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What It’s Like to RV in a Vintage Trailer

At some point in your camping life, no matter how skilled you are at starting a fire or pitching a tent in under five minutes, eventually you tire of tenting. That’s exactly what happened to Kelsy Nielson when she bought a 1972 Boler two years ago. “We really liked the outdoor lifestyle, but we were sick of not having power and often being cold at night,” says Kelsy. “We wanted an RV, but something light that we could pull with a small SUV or truck.”

Comfort is a big a priority when your family of four includes six- and eight-year-old girls. Their Boler has been the perfect transition from sleeping on the ground to RVing. “Spontaneous road trips are easy when you have a little trailer. You can quickly pack up and head to the lake for a single night on the weekend,” she says. Good thing, too, because Kelsy is an Alberta Parks Ambassador who loves exploring the province and finding hidden Alberta gems. Kananaskis is one of their favourite places.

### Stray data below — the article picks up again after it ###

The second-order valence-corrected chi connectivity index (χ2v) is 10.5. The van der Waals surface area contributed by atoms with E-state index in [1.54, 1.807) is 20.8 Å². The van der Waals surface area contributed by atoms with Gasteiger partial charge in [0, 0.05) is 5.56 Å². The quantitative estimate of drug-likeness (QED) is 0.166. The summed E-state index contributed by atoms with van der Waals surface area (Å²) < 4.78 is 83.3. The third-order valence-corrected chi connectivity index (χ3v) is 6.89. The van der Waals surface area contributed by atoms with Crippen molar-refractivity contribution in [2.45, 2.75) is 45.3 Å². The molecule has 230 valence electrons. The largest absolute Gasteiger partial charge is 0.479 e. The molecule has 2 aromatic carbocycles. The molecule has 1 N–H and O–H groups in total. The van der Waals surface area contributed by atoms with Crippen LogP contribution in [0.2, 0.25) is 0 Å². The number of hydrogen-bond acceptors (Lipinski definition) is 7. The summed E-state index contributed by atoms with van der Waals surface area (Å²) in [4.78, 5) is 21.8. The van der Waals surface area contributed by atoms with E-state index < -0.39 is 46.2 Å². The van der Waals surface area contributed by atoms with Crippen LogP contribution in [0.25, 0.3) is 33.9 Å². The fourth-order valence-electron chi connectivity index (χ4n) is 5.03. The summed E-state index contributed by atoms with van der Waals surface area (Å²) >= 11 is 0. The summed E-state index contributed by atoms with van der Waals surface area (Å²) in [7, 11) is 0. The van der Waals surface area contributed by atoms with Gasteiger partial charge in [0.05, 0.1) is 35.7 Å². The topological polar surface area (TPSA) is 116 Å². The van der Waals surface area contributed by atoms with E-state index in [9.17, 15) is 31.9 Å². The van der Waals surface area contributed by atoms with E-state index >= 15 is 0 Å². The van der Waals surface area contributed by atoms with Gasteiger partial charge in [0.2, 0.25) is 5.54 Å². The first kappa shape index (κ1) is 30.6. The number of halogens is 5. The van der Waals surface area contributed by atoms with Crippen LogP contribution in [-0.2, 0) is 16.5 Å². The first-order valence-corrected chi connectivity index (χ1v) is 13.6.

Bolers have always had a fond place in the hearts of Canadians. Legend has it that the mould was originally used to make septic tanks. Winnipeg inventor and car salesman Ray Olecko produced the first 100 Bolers in 1968, choosing the name because the design resembled a round-brimmed bowler hat. Fewer than 10,000 Bolers exist today.

The resurgence of vintage-trailering also appeals to DIYers who take pride in renovating these 50-year-old trailers. “Ours was in rough shape. We spent one winter putting in about 100 hours,” says Kelsy. “We did everything ourselves except for reupholstery.”

A word of caution though to anyone interested in a Boler: they’re a conversation starter. “When we take it out, everyone stops to talk to us. We don’t mind. It’s fun.”